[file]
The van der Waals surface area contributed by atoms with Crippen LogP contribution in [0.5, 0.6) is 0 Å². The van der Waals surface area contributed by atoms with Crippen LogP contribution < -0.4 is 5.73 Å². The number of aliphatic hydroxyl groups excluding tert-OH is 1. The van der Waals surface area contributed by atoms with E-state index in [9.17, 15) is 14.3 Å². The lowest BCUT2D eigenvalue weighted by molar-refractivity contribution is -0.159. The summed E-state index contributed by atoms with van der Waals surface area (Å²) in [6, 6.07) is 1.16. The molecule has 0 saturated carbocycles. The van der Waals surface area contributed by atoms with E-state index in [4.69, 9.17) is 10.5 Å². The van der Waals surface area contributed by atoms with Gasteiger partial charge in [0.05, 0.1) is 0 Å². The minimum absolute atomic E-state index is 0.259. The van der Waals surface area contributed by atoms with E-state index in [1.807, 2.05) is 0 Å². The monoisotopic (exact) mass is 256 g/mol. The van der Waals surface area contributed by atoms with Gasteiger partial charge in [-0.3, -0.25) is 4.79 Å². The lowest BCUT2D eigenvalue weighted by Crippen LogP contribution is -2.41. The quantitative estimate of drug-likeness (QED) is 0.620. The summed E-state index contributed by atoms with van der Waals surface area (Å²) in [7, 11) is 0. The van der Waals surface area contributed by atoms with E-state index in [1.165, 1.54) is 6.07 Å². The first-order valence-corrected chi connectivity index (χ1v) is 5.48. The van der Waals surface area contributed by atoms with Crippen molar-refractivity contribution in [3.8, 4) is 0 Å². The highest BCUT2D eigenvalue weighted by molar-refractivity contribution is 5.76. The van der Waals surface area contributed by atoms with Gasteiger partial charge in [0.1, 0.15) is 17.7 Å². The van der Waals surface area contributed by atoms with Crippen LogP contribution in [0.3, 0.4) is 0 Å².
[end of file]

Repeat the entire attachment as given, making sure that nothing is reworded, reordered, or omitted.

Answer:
The van der Waals surface area contributed by atoms with Crippen LogP contribution in [0.5, 0.6) is 0 Å². The van der Waals surface area contributed by atoms with Crippen LogP contribution < -0.4 is 5.73 Å². The number of aliphatic hydroxyl groups excluding tert-OH is 1. The van der Waals surface area contributed by atoms with E-state index in [9.17, 15) is 14.3 Å². The lowest BCUT2D eigenvalue weighted by molar-refractivity contribution is -0.159. The summed E-state index contributed by atoms with van der Waals surface area (Å²) in [6, 6.07) is 1.16. The molecule has 0 saturated carbocycles. The van der Waals surface area contributed by atoms with E-state index in [4.69, 9.17) is 10.5 Å². The van der Waals surface area contributed by atoms with Gasteiger partial charge in [0.05, 0.1) is 0 Å². The minimum absolute atomic E-state index is 0.259. The van der Waals surface area contributed by atoms with E-state index in [1.807, 2.05) is 0 Å². The monoisotopic (exact) mass is 256 g/mol. The van der Waals surface area contributed by atoms with Gasteiger partial charge in [-0.3, -0.25) is 4.79 Å². The lowest BCUT2D eigenvalue weighted by Crippen LogP contribution is -2.41. The quantitative estimate of drug-likeness (QED) is 0.620. The summed E-state index contributed by atoms with van der Waals surface area (Å²) in [7, 11) is 0. The van der Waals surface area contributed by atoms with E-state index in [1.165, 1.54) is 6.07 Å². The first-order valence-corrected chi connectivity index (χ1v) is 5.48. The van der Waals surface area contributed by atoms with Crippen molar-refractivity contribution in [3.8, 4) is 0 Å². The highest BCUT2D eigenvalue weighted by molar-refractivity contribution is 5.76. The van der Waals surface area contributed by atoms with Gasteiger partial charge in [0.1, 0.15) is 17.7 Å². The van der Waals surface area contributed by atoms with Crippen LogP contribution in [0.3, 0.4) is 0 Å².